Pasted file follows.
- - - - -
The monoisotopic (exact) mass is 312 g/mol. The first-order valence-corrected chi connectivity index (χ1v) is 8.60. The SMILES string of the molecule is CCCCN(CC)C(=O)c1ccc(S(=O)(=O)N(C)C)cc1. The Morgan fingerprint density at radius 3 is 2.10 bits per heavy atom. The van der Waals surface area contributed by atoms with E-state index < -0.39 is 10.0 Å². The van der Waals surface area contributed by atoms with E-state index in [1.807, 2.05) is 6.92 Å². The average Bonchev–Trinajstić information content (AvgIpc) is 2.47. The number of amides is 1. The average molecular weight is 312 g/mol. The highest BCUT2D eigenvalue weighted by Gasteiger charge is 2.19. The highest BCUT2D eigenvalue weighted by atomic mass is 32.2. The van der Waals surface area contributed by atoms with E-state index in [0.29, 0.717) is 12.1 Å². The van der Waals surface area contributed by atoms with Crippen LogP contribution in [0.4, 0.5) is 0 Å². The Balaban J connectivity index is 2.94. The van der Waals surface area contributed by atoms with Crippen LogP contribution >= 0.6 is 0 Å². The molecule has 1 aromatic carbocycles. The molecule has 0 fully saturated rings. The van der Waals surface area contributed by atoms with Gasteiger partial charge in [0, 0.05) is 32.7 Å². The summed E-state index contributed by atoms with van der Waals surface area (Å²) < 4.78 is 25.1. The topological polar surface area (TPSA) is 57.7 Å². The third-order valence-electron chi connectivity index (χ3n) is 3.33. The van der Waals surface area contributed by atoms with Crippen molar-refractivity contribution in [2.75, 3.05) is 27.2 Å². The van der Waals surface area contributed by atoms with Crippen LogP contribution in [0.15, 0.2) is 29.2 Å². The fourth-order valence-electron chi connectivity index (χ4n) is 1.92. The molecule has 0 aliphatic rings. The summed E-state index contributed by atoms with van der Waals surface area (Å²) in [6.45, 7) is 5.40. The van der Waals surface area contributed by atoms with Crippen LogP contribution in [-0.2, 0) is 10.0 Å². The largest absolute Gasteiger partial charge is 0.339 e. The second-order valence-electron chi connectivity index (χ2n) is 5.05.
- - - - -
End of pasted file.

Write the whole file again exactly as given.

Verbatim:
The monoisotopic (exact) mass is 312 g/mol. The first-order valence-corrected chi connectivity index (χ1v) is 8.60. The SMILES string of the molecule is CCCCN(CC)C(=O)c1ccc(S(=O)(=O)N(C)C)cc1. The Morgan fingerprint density at radius 3 is 2.10 bits per heavy atom. The van der Waals surface area contributed by atoms with E-state index < -0.39 is 10.0 Å². The van der Waals surface area contributed by atoms with E-state index in [1.807, 2.05) is 6.92 Å². The average Bonchev–Trinajstić information content (AvgIpc) is 2.47. The number of amides is 1. The average molecular weight is 312 g/mol. The highest BCUT2D eigenvalue weighted by Gasteiger charge is 2.19. The highest BCUT2D eigenvalue weighted by atomic mass is 32.2. The van der Waals surface area contributed by atoms with E-state index in [0.29, 0.717) is 12.1 Å². The van der Waals surface area contributed by atoms with Crippen LogP contribution in [0.4, 0.5) is 0 Å². The Balaban J connectivity index is 2.94. The van der Waals surface area contributed by atoms with Crippen LogP contribution >= 0.6 is 0 Å². The molecule has 1 aromatic carbocycles. The molecule has 0 fully saturated rings. The van der Waals surface area contributed by atoms with Gasteiger partial charge in [0, 0.05) is 32.7 Å². The summed E-state index contributed by atoms with van der Waals surface area (Å²) < 4.78 is 25.1. The topological polar surface area (TPSA) is 57.7 Å². The third-order valence-electron chi connectivity index (χ3n) is 3.33. The van der Waals surface area contributed by atoms with Crippen molar-refractivity contribution in [2.75, 3.05) is 27.2 Å². The van der Waals surface area contributed by atoms with Crippen LogP contribution in [0.15, 0.2) is 29.2 Å². The fourth-order valence-electron chi connectivity index (χ4n) is 1.92. The molecule has 0 aliphatic rings. The summed E-state index contributed by atoms with van der Waals surface area (Å²) in [6.45, 7) is 5.40. The van der Waals surface area contributed by atoms with Crippen LogP contribution in [-0.2, 0) is 10.0 Å². The largest absolute Gasteiger partial charge is 0.339 e. The second-order valence-electron chi connectivity index (χ2n) is 5.05.